Powder Magazine owners file for Chapter 11, but don’t worry…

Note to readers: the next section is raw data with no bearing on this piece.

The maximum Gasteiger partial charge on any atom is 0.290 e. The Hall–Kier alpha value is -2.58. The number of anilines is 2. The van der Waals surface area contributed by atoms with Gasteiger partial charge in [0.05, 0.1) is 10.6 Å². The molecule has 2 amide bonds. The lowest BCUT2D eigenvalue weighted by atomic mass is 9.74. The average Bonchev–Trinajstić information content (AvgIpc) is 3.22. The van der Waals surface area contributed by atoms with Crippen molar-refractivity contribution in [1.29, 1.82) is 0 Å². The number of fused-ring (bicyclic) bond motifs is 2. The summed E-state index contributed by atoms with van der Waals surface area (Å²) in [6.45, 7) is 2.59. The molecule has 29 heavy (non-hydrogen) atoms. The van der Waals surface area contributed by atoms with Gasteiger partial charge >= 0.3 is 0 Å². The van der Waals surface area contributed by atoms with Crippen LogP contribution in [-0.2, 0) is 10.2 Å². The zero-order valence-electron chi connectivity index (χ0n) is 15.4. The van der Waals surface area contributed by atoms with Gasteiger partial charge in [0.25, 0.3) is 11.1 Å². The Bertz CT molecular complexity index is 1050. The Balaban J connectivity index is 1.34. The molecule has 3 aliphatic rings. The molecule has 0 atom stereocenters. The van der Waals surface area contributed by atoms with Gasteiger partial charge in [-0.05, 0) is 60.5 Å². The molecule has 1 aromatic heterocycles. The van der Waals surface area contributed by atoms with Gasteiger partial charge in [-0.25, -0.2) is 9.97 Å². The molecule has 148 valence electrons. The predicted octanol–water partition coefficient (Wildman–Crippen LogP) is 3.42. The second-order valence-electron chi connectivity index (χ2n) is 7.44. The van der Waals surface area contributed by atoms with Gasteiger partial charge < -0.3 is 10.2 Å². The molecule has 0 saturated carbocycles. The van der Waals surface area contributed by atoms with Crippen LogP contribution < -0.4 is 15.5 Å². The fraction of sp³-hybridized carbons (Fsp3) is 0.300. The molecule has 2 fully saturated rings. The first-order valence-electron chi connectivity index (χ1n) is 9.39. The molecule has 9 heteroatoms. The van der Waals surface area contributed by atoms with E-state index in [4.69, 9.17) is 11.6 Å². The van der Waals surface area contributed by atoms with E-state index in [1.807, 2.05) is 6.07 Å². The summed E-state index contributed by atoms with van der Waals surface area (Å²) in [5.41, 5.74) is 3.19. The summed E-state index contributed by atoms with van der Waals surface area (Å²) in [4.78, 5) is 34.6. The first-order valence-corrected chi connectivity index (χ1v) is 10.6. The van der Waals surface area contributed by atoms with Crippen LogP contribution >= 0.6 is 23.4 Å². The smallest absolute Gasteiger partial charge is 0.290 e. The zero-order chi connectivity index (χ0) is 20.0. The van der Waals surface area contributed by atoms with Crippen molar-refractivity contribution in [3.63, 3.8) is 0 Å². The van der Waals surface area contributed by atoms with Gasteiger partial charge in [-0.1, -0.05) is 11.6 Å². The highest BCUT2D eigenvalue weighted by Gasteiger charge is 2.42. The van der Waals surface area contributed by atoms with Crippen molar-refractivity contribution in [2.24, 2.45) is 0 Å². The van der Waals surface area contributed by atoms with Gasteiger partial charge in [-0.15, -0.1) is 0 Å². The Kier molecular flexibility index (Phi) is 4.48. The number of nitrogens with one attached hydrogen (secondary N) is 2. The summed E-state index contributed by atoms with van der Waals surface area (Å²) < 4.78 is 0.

You know the media biz ain’t what it used to be when you hear about three major restructurings in one day! First, an email from former SKIING magazine contributor Rob Lovitt at 8:30 this AM informed me that Conde Nast had officially shuttered Portfolio magazine, it’s uber-slick business porn mag launched at the height of the tech bubble, er, private equity fund bubble a couple of years ago. I’m sad to see it go – the last issue featured an outstanding story by Michael Lewis on the Day Wall Street Died. Alas, I read it online and printed all fifteen pages out on my printer, so no dollars were exchanged in that media transaction! Literally minutes later, snowdogskier (his handle on epicski.com) emailed with word (from Transworld Business’s website) that Source Interlink, the parent company of Powder, Bike, Surfer, Surfing and other action sports titles, had filed for Chapter 11. And the just after dinner, I went to the Globe & Mail website only to find that the number one story of the day was an announcement that the National Post would not be publishing on Mondays for nine weeks starting later this year. The media dominoes are starting to fall as the blowback from the financial meltdown of 08 percolates through the economy. The rich aren’t taking vacations, buying or leasing expensive cars, purchasing vacation properties or even, so it seems, buying vanity magazines about their peers. The rest of us are either unemployed or underemployed, and ‘waiting for things to turn around.’ Some of the best comments re: Source Interlink and Powder can be found on the TGR chatroom, where a spokesperson (I have not checked the masthead but it sounds like either a managing editor or someone on the business side) has weighed in to assure contributors and readers alike that Chapter 11 is, in fact, a good thing… especially if they get some kind of government bailout (kidding!). Usually, media conglomerates buy and sell blocks of publications like we trade baseball cards; but these are different times. Big Media thrives on access to capital (read: debt financing instruments) and while publishers often attempt to hive off non performing assets for a song, in this case it’s unsure who will actually buy anything. I think the financials for Powder should be pretty sound, still, we are living a very tight times and marketing folks on all sides are being told that ‘print is dead’ and to ‘invest in social media.’ Time will tell, but here’s hoping that the greatest ski magazine ever published continues to find solid investment footing and thrives well into the future. After all, I have 95 percent of ’em going all the way back to issue number 3!

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